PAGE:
According to a tweet that went viral, in the year 2192 the British Prime Minister flies to Brussels to ask for a new extension of the fatal date of the exit of the United Kingdom from the European Union. “No one remembers where that tradition originated, but each year it attracts many tourists from all the confines of the Earth.” The complex negotiation that has characterized these two entities, Britain and the E.U., lends itself to all kinds of derision because it reflects a profound institutionality that has called for the following of steps, procedures, collegiate bodies and parliamentary votes and of the diverse legislative and judicial instances of each of the parties. That institutionality, as the tweet suggests, can be paralyzing, but it possesses the virtue of conferring permanent stability and predictability on daily life and on the decisions of every person and family, in all of their facets, that they make throughout their days.
The constitutional matter is a suggestive example: in Mexico, constitutional changes have been, historically, the sport of the six-year presidential term during which, as anyone could observe in the reforms of the Peña-Nieto administration, the governors competed to be first in attaining the approval of their legislatures in terms of the amendments that the president desired, in order to be in his good graces. The objective was not the purpose of the reform, but rather to endorse the authority of the president. With AMLO, this process has been refined, in that not even the governors are necessary, given the majority that the Morena Party commands in nineteen of the federal entities: a mere instruction emitted is sufficient for approving the disposition issued by the executive branch.
In contrast, in countries with great institutions, a constitutional amendment process is extraordinarily difficult. In Denmark for example, a constitutional amendment requires, first, the approval of Parliament, later a parliamentary election and then the vote of the new Parliament. In addition to the latter, the support is insisted on of at least 40% of the population in a referendum among the entire population in voting age. That is to say, it is a tedious process, lengthy and uncertain, designed precisely so that any constitutional change that is carried out be the product of popular consent and not a partisan, governmental or bureaucratic imposition.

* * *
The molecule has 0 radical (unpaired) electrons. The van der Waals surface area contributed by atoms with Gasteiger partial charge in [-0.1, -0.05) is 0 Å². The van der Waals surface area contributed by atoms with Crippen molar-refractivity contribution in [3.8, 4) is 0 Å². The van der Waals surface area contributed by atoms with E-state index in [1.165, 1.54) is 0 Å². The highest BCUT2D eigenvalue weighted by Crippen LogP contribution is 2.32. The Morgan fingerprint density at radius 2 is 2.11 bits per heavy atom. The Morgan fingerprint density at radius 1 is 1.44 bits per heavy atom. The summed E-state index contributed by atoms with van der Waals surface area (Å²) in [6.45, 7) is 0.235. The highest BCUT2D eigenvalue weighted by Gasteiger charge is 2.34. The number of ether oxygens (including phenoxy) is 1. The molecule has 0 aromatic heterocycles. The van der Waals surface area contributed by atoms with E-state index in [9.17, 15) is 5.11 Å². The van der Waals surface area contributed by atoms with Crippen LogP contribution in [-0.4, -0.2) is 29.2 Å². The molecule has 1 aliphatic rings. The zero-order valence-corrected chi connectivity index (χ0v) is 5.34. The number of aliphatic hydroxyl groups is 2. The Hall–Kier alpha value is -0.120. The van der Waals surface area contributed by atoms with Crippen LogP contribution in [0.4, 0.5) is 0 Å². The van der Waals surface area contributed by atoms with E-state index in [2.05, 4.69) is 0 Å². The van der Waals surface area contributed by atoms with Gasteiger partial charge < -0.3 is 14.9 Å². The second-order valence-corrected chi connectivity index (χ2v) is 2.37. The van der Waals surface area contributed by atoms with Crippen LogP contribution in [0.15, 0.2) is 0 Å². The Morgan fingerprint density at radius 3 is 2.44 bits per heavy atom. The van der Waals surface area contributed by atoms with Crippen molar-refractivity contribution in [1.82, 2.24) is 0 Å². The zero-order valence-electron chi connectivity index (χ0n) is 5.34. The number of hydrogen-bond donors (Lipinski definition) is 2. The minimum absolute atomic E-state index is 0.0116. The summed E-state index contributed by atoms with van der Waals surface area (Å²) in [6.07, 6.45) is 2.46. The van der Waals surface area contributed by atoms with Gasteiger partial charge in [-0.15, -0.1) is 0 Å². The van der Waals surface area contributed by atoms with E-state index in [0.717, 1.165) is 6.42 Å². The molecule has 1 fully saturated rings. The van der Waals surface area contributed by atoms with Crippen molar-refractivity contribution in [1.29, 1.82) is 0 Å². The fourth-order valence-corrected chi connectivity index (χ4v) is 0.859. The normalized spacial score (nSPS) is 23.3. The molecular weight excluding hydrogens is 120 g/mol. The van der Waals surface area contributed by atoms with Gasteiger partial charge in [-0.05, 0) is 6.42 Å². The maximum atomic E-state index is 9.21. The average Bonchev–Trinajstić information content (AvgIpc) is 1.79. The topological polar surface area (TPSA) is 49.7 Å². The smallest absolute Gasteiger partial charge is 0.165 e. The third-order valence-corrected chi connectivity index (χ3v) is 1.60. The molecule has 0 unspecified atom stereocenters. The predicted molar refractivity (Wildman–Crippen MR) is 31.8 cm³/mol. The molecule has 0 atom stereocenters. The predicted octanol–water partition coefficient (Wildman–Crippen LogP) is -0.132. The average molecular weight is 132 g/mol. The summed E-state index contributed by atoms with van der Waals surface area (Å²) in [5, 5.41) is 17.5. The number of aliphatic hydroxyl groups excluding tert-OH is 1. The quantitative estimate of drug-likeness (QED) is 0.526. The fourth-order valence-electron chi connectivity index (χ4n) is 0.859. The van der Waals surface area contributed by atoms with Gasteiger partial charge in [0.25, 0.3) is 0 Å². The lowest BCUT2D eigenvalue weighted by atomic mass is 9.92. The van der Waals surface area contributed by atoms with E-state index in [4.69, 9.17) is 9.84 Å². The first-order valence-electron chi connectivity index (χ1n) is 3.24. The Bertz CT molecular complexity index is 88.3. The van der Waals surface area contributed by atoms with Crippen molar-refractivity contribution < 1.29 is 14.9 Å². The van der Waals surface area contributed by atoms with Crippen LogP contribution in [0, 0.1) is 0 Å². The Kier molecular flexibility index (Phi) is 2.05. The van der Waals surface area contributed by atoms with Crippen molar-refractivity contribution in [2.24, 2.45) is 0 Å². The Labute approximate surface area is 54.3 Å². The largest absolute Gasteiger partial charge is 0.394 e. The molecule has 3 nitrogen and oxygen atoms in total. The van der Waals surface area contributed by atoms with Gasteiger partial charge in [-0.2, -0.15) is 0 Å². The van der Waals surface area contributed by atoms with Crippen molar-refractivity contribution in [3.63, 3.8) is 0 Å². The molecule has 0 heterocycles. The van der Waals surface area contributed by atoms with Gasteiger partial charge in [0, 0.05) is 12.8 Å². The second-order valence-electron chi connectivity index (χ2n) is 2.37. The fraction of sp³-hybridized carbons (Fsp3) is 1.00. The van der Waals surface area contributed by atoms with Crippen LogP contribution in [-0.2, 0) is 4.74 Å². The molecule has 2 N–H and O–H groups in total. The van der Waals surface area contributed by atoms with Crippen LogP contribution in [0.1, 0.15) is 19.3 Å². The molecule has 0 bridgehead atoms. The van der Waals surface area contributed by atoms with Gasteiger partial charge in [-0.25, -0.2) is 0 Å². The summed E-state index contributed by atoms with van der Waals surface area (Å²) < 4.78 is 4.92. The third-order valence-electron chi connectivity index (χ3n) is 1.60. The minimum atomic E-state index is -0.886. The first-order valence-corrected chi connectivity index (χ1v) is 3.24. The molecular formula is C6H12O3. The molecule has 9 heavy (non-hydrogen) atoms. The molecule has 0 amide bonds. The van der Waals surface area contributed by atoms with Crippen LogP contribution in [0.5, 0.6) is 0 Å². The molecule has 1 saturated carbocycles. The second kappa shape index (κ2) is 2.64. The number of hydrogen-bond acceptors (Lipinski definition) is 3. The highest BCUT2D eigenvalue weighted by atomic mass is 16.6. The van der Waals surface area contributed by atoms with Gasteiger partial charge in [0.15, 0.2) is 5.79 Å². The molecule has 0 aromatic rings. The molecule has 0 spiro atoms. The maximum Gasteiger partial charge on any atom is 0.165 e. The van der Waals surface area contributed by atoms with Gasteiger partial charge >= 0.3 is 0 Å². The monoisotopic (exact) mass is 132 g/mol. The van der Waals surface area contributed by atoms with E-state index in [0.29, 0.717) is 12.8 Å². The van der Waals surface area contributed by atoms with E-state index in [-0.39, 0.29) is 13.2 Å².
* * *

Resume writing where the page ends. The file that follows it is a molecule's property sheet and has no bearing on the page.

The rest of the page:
In India, an enormous, relatively poor and extraordinarily complex, but a deeply democratic country, the advance of an legislative bill requires innumerable procedures and political and bureaucratic layers but, when it is approved, it enjoys wide political support, thus legitimacy and permanence. Those structures render it difficult for presidents and prime ministers to act, but they guarantee the stability of the citizenry.
Of course, one part of that series of structures and processes allows the participation of special interests concealed behind the procedures and mechanisms designed to merely protect themselves and those are the ones that President López Obrador wished to eliminate with the massive firings in the ministries at the beginning of his term. However, at least in theory, the structures surrounding the acts of a government in a system of divided government (that is, with separate branches: judiciary, executive and the legislature) are supposed to work as checks and balances to ensure that no one can abuse power or overreach.
In the PRI era, Mexico was always referred to as a highly institutionalized country, a statement deriving from the way that public affairs were conducted, the discipline exhibited by the politicians and the compliance with the procedures. Time went on to prove that the supposed strength of the institutions was a myth. As soon as the hard presidency collapsed, all of its instruments of control, persecution and imposition at its command, adherence to the forms, obedience to orders from on high, the subordination to the presidency of politicians, governors and citizens and, above all, respect for the procedures and formal rules, all disappeared.
From a country that was apparently strictly attached to certain rules of the game (the most relevant of these always the “implicit” ones), Mexico’s proceeded to be a society without rules, without self-discipline and with an infinity of groups and persons willing to employ any method at all to advance their interests and objectives. Lately, the country has gone back to the old system of personalized imposition.
The institutional weakness that characterizes Mexico made possible the great and transcendental reforms between the eighties and 2018, because presidential power, utilizing changeable methods according to the moment and the circumstances, was sufficient to modify the legal regime in ways that Europe and the U.S. would never have been able to achieve. The considerable advantage of the lack of institutional strength was exactly that: the government could act with determination to advance its own projects as well as to respond in the face of exceptional circumstances, such as the crises of some decades ago. In the same fashion, institutional weakness has made it possible to dismantle everything that the current president has wanted to.
Permanence is only guaranteed by solid institutions, the quintessential requisite of civilization and democracy.